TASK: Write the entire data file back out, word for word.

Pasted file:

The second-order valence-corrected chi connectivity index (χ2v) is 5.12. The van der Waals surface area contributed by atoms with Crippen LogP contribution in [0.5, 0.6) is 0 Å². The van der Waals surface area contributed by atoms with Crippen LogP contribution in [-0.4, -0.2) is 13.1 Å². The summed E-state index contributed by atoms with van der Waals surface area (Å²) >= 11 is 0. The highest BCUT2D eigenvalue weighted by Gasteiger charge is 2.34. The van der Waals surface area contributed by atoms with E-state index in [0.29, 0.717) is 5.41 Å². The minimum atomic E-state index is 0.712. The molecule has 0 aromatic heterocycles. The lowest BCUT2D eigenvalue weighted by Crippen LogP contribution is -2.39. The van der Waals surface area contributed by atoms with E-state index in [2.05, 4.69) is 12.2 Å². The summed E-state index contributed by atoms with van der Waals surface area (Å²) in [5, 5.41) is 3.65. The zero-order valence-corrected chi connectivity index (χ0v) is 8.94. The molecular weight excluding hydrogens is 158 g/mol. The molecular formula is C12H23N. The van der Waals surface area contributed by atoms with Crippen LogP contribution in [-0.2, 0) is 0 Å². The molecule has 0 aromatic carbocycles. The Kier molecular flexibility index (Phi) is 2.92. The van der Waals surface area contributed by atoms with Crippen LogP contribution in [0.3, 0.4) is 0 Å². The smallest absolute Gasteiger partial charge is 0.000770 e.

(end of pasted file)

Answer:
The second-order valence-corrected chi connectivity index (χ2v) is 5.12. The van der Waals surface area contributed by atoms with Crippen LogP contribution in [0.5, 0.6) is 0 Å². The van der Waals surface area contributed by atoms with Crippen LogP contribution in [-0.4, -0.2) is 13.1 Å². The summed E-state index contributed by atoms with van der Waals surface area (Å²) >= 11 is 0. The highest BCUT2D eigenvalue weighted by Gasteiger charge is 2.34. The van der Waals surface area contributed by atoms with E-state index in [0.29, 0.717) is 5.41 Å². The minimum atomic E-state index is 0.712. The molecule has 0 aromatic heterocycles. The lowest BCUT2D eigenvalue weighted by Crippen LogP contribution is -2.39. The van der Waals surface area contributed by atoms with E-state index in [2.05, 4.69) is 12.2 Å². The summed E-state index contributed by atoms with van der Waals surface area (Å²) in [5, 5.41) is 3.65. The zero-order valence-corrected chi connectivity index (χ0v) is 8.94. The molecular weight excluding hydrogens is 158 g/mol. The molecular formula is C12H23N. The van der Waals surface area contributed by atoms with Crippen LogP contribution in [-0.2, 0) is 0 Å². The molecule has 0 aromatic carbocycles. The Kier molecular flexibility index (Phi) is 2.92. The van der Waals surface area contributed by atoms with Crippen LogP contribution in [0.3, 0.4) is 0 Å². The smallest absolute Gasteiger partial charge is 0.000770 e.